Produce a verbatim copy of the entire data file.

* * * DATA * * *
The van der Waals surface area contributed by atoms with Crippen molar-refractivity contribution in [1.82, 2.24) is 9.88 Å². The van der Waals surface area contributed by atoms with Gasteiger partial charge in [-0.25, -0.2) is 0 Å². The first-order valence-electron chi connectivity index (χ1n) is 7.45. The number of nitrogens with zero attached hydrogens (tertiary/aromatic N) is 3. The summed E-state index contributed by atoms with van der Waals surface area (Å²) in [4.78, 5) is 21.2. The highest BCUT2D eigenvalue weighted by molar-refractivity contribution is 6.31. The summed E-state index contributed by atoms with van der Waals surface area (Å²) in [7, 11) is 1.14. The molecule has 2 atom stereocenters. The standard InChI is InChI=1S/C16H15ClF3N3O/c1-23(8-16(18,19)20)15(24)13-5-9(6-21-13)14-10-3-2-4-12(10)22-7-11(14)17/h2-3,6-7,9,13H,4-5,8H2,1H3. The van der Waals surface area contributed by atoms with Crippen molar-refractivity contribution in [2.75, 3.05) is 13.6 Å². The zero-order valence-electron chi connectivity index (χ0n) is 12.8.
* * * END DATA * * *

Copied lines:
The van der Waals surface area contributed by atoms with Crippen molar-refractivity contribution in [1.82, 2.24) is 9.88 Å². The van der Waals surface area contributed by atoms with Gasteiger partial charge in [-0.25, -0.2) is 0 Å². The first-order valence-electron chi connectivity index (χ1n) is 7.45. The number of nitrogens with zero attached hydrogens (tertiary/aromatic N) is 3. The summed E-state index contributed by atoms with van der Waals surface area (Å²) in [4.78, 5) is 21.2. The highest BCUT2D eigenvalue weighted by molar-refractivity contribution is 6.31. The summed E-state index contributed by atoms with van der Waals surface area (Å²) in [7, 11) is 1.14. The molecule has 2 atom stereocenters. The standard InChI is InChI=1S/C16H15ClF3N3O/c1-23(8-16(18,19)20)15(24)13-5-9(6-21-13)14-10-3-2-4-12(10)22-7-11(14)17/h2-3,6-7,9,13H,4-5,8H2,1H3. The van der Waals surface area contributed by atoms with Crippen molar-refractivity contribution in [2.75, 3.05) is 13.6 Å². The zero-order valence-electron chi connectivity index (χ0n) is 12.8.